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Porn at work problem persists

A new survey suggests viewing and transmission of pornography at work continues to be a big problem for both companies and employees.

A new survey released last week suggests viewing and transmission of pornography at work continue to be a big problem for both companies and employees. The study, conducted by Queen's University in Belfast for porn-filtering firm SurfControl, says one-third of workers admitted passing along porn at some time — and half of all workers said they'd been exposed to sexually explicit material by co-workers.

"It certainly shows that there continues to be an issue related to employees downloading unacceptable material," said Susan Getgood, spokeswoman for SurfControl.

According to the survey, which was conducted at 350 companies in the United States, the United Kingdom and Australia, 28 percent of those questioned said they had downloaded sexually explicit content from the Web while on the job. U.S.-based employees were slightly less likely to do so than workers in other countries, Getgood said.

The survey also found abuse to be slightly higher in organizations with more than 500 employees. Of the 31 percent of employees who distributed sexually explicit material from work, 36 percent worked at companies larger than 500 employees; 27 percent worked for companies with 20 employees or less.

The persistence of workplace porn usage is a bit surprising, given the publicity surrounding the issue, and the fact that companies have been cracking down on unauthorized Internet and e-mail usage, said Douglas Towns, an attorney who represents corporations in Internet-based harassment cases. According to a study done by the American Management Association, 25 percent of U.S. companies have terminated an employee because of e-mail misbehavior, up from 22 percent last year and 17 percent in 2001.

"The surveys seem to be pretty consistent. This year's mirror last year's numbers — about one-third of individuals seem to be viewing adult material at work," Towns said. "If anything, I see an increase in the behavior."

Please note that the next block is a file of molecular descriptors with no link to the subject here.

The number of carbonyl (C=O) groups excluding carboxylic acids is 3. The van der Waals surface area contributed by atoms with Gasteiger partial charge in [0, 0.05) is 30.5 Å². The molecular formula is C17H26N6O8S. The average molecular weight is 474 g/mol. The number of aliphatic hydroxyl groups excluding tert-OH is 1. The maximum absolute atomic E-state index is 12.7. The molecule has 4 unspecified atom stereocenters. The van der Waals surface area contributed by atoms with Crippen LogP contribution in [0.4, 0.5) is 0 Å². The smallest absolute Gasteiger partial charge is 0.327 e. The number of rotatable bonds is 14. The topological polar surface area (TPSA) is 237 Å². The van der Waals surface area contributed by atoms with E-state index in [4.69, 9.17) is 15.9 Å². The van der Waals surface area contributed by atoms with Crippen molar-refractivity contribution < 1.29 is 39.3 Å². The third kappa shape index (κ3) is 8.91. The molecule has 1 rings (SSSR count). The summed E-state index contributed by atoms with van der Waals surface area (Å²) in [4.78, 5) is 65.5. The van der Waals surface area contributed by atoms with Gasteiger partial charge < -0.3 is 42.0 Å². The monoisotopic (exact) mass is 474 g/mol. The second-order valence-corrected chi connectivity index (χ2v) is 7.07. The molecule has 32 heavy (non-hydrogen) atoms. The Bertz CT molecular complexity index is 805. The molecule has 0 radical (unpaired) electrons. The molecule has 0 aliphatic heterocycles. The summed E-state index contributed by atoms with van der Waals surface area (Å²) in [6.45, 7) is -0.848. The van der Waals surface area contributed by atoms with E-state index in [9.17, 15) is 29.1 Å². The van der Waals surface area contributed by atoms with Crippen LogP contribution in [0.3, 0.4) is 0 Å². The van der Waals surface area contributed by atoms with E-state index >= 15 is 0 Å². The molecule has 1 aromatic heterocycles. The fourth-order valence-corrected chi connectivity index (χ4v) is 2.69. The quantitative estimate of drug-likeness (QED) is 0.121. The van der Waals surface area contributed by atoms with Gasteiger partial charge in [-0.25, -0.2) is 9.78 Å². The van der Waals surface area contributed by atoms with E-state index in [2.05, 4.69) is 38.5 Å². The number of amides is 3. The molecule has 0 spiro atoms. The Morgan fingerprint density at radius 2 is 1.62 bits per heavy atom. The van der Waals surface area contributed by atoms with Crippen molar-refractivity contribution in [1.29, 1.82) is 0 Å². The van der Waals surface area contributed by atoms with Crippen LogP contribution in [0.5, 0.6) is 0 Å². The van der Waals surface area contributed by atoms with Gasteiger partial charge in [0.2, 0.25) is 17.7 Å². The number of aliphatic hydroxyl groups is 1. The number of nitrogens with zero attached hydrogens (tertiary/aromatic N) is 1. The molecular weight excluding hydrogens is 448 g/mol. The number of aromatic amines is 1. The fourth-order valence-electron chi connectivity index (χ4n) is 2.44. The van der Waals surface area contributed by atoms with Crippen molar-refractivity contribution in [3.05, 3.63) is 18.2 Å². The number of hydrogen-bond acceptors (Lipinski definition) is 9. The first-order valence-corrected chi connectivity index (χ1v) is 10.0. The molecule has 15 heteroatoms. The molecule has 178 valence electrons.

Getting more sneaky?
There isn't universal agreement on that point, however. E-mail filtering firm MessageLabs, which compiles statistics on virus-laden and porn-related e-mail, actually claims that e-mail with sexually explicit content has fallen sharply. 

Last year, 1 in every 1,350 e-mails was porn-related. This year, the ratio is 1 in 4,700, suggesting that employees are being more careful because they are aware that many employers read their workers' e-mail, said MessageLabs spokesman Paul Woods. Still, he isn't convinced that means the e-mail sex issue is subsiding.

"It would suggest that the volume of traffic has decreased, but it raises another question. Have people who were sending those messages around turned to another medium?" he said.  "Have they started using encryption, or Web-based e-mail? We don't know whether the problem has gone away or it has moved somewhere else."

Lawsuits based on employee e-mail
Gender-based sarcasm also can cause big headaches for companies. In 1995, Chevron Corp. paid $2.2 million to settle a sexual harassment case brought by employees who were offended, in part, by an e-mail titled "25 reasons beer is better than women."  Towns says he has a steady workload of such cases now, and American Management Association statistics say 13 percent of companies have faced a lawsuit based on employee e-mail.

While he instructs companies to have clear Internet usage policies in place to head off such unsavory workplace situations, Towns said the job of keeping cubicles clear of smut is getting even harder with the explosion of instant messaging at work. MessageLabs predicts that by 2006, instant messages will surpass e-mail as a means of communication — and a recent study shows that already, 1 in 5 U.S. adults uses IM at work. Towns said employees can be even more cavalier with their one-line messages, because they are viewed as ephemeral.

"Many employees view them as instant and temporary," he said. "Well, it's quite to the contrary. Those messages are backed up, they are on hard drives. For some reason folks feel more latitude saying things electronically that they would never have said personally or in a memo."